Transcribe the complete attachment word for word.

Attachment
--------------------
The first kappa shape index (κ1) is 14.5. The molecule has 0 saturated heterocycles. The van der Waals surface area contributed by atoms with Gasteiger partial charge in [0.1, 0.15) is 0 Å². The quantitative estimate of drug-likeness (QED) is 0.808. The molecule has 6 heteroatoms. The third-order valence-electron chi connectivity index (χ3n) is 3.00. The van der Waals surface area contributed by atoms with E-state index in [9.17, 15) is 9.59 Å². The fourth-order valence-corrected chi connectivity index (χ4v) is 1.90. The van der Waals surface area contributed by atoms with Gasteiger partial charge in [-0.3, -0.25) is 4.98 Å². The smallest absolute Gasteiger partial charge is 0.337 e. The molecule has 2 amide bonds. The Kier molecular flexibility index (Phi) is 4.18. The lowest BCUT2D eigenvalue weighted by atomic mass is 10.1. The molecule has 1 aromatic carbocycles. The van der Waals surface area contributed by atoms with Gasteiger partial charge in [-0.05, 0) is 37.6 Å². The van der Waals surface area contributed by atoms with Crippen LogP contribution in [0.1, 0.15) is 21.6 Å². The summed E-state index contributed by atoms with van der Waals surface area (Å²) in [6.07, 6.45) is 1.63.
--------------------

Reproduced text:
The first kappa shape index (κ1) is 14.5. The molecule has 0 saturated heterocycles. The van der Waals surface area contributed by atoms with Gasteiger partial charge in [0.1, 0.15) is 0 Å². The quantitative estimate of drug-likeness (QED) is 0.808. The molecule has 6 heteroatoms. The third-order valence-electron chi connectivity index (χ3n) is 3.00. The van der Waals surface area contributed by atoms with E-state index in [9.17, 15) is 9.59 Å². The fourth-order valence-corrected chi connectivity index (χ4v) is 1.90. The van der Waals surface area contributed by atoms with Gasteiger partial charge in [-0.3, -0.25) is 4.98 Å². The smallest absolute Gasteiger partial charge is 0.337 e. The molecule has 2 amide bonds. The Kier molecular flexibility index (Phi) is 4.18. The lowest BCUT2D eigenvalue weighted by atomic mass is 10.1. The molecule has 1 aromatic carbocycles. The van der Waals surface area contributed by atoms with Gasteiger partial charge in [-0.05, 0) is 37.6 Å². The van der Waals surface area contributed by atoms with Crippen LogP contribution in [0.1, 0.15) is 21.6 Å². The summed E-state index contributed by atoms with van der Waals surface area (Å²) in [6.07, 6.45) is 1.63.